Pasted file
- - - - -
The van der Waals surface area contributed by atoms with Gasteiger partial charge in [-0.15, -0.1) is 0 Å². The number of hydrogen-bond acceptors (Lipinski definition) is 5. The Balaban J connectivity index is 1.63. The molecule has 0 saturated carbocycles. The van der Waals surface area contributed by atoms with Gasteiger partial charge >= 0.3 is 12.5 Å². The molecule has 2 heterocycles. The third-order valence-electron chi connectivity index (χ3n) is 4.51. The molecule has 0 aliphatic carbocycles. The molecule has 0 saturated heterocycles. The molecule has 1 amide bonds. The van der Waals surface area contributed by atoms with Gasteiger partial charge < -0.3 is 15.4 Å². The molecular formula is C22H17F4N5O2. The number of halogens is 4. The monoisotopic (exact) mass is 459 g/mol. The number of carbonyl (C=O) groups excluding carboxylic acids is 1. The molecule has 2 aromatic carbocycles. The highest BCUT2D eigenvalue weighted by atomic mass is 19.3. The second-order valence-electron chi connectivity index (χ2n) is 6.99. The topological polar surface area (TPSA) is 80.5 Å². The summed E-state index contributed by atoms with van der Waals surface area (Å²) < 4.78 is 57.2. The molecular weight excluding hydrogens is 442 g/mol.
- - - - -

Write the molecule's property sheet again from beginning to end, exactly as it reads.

The van der Waals surface area contributed by atoms with Gasteiger partial charge in [-0.15, -0.1) is 0 Å². The number of hydrogen-bond acceptors (Lipinski definition) is 5. The Balaban J connectivity index is 1.63. The molecule has 0 saturated carbocycles. The van der Waals surface area contributed by atoms with Gasteiger partial charge >= 0.3 is 12.5 Å². The molecule has 2 heterocycles. The third-order valence-electron chi connectivity index (χ3n) is 4.51. The molecule has 0 aliphatic carbocycles. The molecule has 0 saturated heterocycles. The molecule has 1 amide bonds. The van der Waals surface area contributed by atoms with Gasteiger partial charge < -0.3 is 15.4 Å². The molecular formula is C22H17F4N5O2. The number of halogens is 4. The monoisotopic (exact) mass is 459 g/mol. The number of carbonyl (C=O) groups excluding carboxylic acids is 1. The molecule has 2 aromatic carbocycles. The highest BCUT2D eigenvalue weighted by atomic mass is 19.3. The second-order valence-electron chi connectivity index (χ2n) is 6.99. The topological polar surface area (TPSA) is 80.5 Å². The summed E-state index contributed by atoms with van der Waals surface area (Å²) < 4.78 is 57.2. The molecular weight excluding hydrogens is 442 g/mol.